GIT_FILE_PATH must contain a relative path to the log file you want to populate, e.g. path/to/clicks.txt. The file and the containing folder do not need to exist beforehand.

    Although other environment variables are not required, there exist quite a few of them to let you customize what the function does. For example, you can configure the format of the timestamps and bring your own labels. So your output file can look like this:

    ## my-data.csv
    2019/01/20,11:48:42,my custom event 1 (clicked)
    2019/01/31,00:42:41,my custom event 2 (double-clicked)
    2019/01/31,00:43:02,my custom event 3 (long-clicked)
    2019/02/15,09:10:24,my custom event 1 (clicked)

    Details are in src/config.ts.

  5. Save the changes you’ve made to your function
    Press Save in the top right corner function’s page and wait for the zip archive to upload. You can now run your function by pressing Test next to Save. Using this button for the first time will prompt you to configure a test event. For example, you can name it clickTypeDouble and paste {"clickType": "DOUBLE"} into the event body. Such payload will simulate a double-click.

  6. Link your IoT button or another AWS IoT device to the function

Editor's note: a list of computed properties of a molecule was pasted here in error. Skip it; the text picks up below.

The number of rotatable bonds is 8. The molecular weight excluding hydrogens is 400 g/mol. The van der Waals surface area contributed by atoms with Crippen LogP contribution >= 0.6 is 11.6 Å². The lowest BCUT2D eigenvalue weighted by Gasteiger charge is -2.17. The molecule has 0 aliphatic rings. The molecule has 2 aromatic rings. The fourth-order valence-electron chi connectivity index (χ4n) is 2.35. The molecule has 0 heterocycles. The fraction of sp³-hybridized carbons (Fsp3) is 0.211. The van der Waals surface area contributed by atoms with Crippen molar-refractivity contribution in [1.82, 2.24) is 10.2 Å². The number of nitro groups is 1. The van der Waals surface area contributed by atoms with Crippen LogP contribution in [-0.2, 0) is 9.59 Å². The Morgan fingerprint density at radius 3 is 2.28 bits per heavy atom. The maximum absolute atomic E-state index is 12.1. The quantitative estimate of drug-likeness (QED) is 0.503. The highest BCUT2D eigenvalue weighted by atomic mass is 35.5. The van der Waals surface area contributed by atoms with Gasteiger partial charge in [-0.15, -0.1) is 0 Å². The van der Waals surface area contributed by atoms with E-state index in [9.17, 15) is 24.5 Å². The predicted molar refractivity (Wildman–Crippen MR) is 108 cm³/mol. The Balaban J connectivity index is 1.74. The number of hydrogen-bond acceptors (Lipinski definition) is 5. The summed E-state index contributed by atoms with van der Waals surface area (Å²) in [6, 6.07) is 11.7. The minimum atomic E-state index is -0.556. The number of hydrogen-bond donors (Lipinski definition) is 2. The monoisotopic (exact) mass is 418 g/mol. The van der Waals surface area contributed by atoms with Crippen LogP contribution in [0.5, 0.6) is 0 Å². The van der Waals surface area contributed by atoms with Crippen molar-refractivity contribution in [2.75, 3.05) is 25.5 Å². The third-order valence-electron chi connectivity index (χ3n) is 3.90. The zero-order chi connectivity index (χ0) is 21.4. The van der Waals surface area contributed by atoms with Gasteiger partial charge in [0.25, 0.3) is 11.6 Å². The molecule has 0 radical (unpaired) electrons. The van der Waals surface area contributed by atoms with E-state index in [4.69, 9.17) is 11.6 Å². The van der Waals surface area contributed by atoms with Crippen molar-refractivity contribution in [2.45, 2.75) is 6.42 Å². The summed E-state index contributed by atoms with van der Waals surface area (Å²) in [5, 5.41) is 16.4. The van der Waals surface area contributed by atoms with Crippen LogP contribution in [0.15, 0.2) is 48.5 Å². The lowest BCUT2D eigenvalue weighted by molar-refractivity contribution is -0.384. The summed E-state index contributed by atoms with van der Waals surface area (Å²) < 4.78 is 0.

Follow the instructions for your device to link it with AWS. You can start by clicking Add TriggersAWS IoT section in the top-left corner of your function’s configuration page.

  7. Press the button and refresh you git repository in ≈10 seconds

  8. 🎉

Development

Getting started

  1. Ensure you have the latest git, Node.js and Yarn installed:

    git --version
    ## ≥ 2.3
    
    node --version
    ## ≥ 8.0
    
    yarn --version
    ## ≥ 1.10
  2. Clone the repository:

    cd PATH/TO/MISC/PROJECTS
    git clone https://github.com/kachkaev/aws-iot-button-logger-to-git.git
    cd aws-iot-button-logger-to-git
  3. Install dependencies using Yarn:

    yarn install

Simulating the function locally

  1. Create a file called .env in the root of the project and define the configuration there:

    GIT_REPO_URI=https://username:token@github.com/example/my-data.git
    GIT_FILE_PATH=clicks.txt

    You can add a number of other configuration options; see src/config.ts for a full list of what is available. In addition to those, you can also set CLICK_TYPE (= SINGLE, DOUBLE, LONG) to simulate different button click types.

  2. Once .env file is configured, you can trigger the function:

    yarn simulate

Alternatively, you can define the configuration inline, which makes .env unnecessary. Please note that the below syntax will not work in cmd.exe and PowerShell on Windows.

GIT_REPO_URI=https://username:token@github.com/example/my-data.git \
GIT_FILE_PATH=clicks.txt \
SOME_OTHER_OPTION=value \
yarn simulate

Quality checking

  1. Ensure that there are no TypeScript errors and that the code is correctly formatted:

    yarn lint
  2. Ensure that unit tests pass:

    yarn test

The repository is continuously checked via Azure Pipelines.